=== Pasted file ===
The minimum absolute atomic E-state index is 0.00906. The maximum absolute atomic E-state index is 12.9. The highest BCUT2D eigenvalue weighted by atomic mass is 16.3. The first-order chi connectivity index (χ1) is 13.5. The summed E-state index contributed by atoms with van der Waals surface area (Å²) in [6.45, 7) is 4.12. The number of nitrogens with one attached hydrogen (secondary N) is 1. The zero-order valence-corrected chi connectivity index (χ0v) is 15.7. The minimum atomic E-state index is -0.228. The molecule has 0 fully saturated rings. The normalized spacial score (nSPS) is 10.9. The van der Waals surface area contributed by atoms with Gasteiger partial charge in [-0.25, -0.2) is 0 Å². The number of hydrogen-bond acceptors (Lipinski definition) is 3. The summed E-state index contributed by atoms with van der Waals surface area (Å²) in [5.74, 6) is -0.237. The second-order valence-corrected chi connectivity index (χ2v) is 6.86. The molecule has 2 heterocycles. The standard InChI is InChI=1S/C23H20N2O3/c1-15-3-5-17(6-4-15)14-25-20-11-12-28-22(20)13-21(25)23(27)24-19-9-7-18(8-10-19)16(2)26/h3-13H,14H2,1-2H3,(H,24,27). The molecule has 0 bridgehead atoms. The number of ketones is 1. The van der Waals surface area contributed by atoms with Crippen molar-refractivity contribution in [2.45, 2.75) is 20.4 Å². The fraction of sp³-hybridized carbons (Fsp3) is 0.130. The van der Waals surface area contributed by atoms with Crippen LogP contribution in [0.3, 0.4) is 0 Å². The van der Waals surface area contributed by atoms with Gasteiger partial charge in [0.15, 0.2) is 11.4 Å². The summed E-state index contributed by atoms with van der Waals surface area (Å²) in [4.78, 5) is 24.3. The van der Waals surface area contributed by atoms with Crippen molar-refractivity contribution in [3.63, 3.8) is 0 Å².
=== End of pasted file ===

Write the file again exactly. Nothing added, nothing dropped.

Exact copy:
The minimum absolute atomic E-state index is 0.00906. The maximum absolute atomic E-state index is 12.9. The highest BCUT2D eigenvalue weighted by atomic mass is 16.3. The first-order chi connectivity index (χ1) is 13.5. The summed E-state index contributed by atoms with van der Waals surface area (Å²) in [6.45, 7) is 4.12. The number of nitrogens with one attached hydrogen (secondary N) is 1. The zero-order valence-corrected chi connectivity index (χ0v) is 15.7. The minimum atomic E-state index is -0.228. The molecule has 0 fully saturated rings. The normalized spacial score (nSPS) is 10.9. The van der Waals surface area contributed by atoms with Gasteiger partial charge in [-0.25, -0.2) is 0 Å². The number of hydrogen-bond acceptors (Lipinski definition) is 3. The summed E-state index contributed by atoms with van der Waals surface area (Å²) in [5.74, 6) is -0.237. The second-order valence-corrected chi connectivity index (χ2v) is 6.86. The molecule has 2 heterocycles. The standard InChI is InChI=1S/C23H20N2O3/c1-15-3-5-17(6-4-15)14-25-20-11-12-28-22(20)13-21(25)23(27)24-19-9-7-18(8-10-19)16(2)26/h3-13H,14H2,1-2H3,(H,24,27). The molecule has 0 bridgehead atoms. The number of ketones is 1. The van der Waals surface area contributed by atoms with Crippen molar-refractivity contribution in [2.45, 2.75) is 20.4 Å². The fraction of sp³-hybridized carbons (Fsp3) is 0.130. The van der Waals surface area contributed by atoms with Crippen LogP contribution in [0.3, 0.4) is 0 Å². The van der Waals surface area contributed by atoms with Gasteiger partial charge in [0.15, 0.2) is 11.4 Å². The summed E-state index contributed by atoms with van der Waals surface area (Å²) in [4.78, 5) is 24.3. The van der Waals surface area contributed by atoms with Crippen molar-refractivity contribution in [3.63, 3.8) is 0 Å².